QMC charges $5097.90 per term compared with St Mary’s annual fee of $1,915 per year. It's hard to believe no financial assistance was being provided to the girls.
Despite their acquisition QMC failed to win the Wellington, Zone 3 and National titles which Hunter, Sopoaga and Campbell achieved at St Mary’s.
St Mary’s improved from 12th at Nationals in 2015 to 9th in 2016 and champions the next year. Staying together and building a strong team culture was far more beneficial for the girls.
St Mary’s was so depleted that on July 27 they defaulted their Sharp Cup fixture against QMC.
The Tauranga Boys’ College First XI football team have long been ripe for poaching despite being coached by a former New Zealand Secondary Schools assistant coach Neil Howard who receives no salary for coaching Tauranga.
In 1998 five players left to attend Westlake Boys’ High School. Their intention was to be located in Auckland who were hosting the FIFA Under-17 World Cup in 1999. Tony Lochhead and David Rayner who kicked onto become All Whites were apart of the exodus, but Tauranga actually beat Westlake 4-2 when the two sides played. Ironically Clinton Boyle scored a goal for Tauranga in the game concerned. His brother Shane Boyle was playing for Westlake.
In 2015 the First XI had lost the services of the following boys who had not just attended the school but had played in the First XI in previous years. Dylan Bull and Connor Probert where at Sacred Heart College, Luke Johnson was at Westlake (and St Kent’s in 2016) and Dylan Morris was also St Kent’s.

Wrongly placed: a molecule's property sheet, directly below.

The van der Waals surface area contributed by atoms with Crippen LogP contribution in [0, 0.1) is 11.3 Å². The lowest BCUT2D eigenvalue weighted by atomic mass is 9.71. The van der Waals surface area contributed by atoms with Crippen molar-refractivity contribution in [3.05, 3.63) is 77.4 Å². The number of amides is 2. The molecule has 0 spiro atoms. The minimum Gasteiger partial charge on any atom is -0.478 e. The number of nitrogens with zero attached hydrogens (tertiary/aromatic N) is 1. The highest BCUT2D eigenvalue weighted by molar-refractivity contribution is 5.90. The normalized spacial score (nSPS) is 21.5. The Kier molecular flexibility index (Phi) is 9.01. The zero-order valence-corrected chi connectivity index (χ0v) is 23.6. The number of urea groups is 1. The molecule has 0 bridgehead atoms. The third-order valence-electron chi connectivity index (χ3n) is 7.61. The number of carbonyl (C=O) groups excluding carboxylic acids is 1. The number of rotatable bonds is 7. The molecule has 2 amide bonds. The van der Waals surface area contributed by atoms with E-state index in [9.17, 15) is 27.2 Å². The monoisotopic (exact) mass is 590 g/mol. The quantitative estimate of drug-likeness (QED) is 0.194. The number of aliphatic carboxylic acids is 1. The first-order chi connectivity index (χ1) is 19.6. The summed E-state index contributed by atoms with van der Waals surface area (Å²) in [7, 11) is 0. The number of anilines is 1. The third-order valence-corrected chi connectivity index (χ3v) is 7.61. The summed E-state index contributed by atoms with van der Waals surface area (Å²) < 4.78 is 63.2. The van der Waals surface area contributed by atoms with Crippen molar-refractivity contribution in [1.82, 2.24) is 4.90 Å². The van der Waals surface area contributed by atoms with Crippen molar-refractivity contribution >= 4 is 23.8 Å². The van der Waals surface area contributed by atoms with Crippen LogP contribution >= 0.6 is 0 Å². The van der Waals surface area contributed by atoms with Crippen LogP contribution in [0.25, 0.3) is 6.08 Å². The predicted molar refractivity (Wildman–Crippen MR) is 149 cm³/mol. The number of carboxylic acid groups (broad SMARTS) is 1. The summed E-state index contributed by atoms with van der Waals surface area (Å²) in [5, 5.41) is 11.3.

In 2014 Bull and Probert were in a Sacred Heart team that beat Tauranga 2-1 at the Nationals, Sacred Heart went onto win the tournament. This year, for the first time in five, Tauranga didn’t lose a single player and unsurprisingly achieved their best finish in five years.
Tauranga Boys’ College First XI Football National Placings 2014-2018
Carlos Price and Peni Lasaqa were Tauranga Boys’ lost to the St Kent’s First XV. The Hynds Trophy, a long standing traditional fixture between the schools is no longer contested.
It would be easy to apply a laissez-faire approach and simply allow an unregulated flow of sporting talent to go wherever they like. However sport is one of the few professions in the world where salary caps are applied in many codes to try and maintain some equality.
Sport is a genuine career path, but it’s a short term one that comes attached with considerable risk. Only two players from the National championship winning Hamilton Boys’ High School First XV in 2013 are playing regular first class rugby. Paul Cully stressed on Stuff the debate shouldn’t be about “winning, but the outcome for boys.” Cully poses the questions
“Are (boys) being best served by being put through almost professional-level programs at a young age, only to realise later in life that they peaked at 17?”
Guardians of sport have an obligation to make sure their games are competitive and enjoyable for its participants. Tellingly in 1A this season 42 games were decided by 20 points or more compared with 22 five years ago. Could it be the growing inequality between the top and the bottom teams is a reason for the widening margins?
Despite their extensive recruitment King’s College haven’t won a single grade out of a possible 38 finals in the past two years. Why the clamour to go to King’s?
It’s not simple issue, but it's bigger than me, myself and I.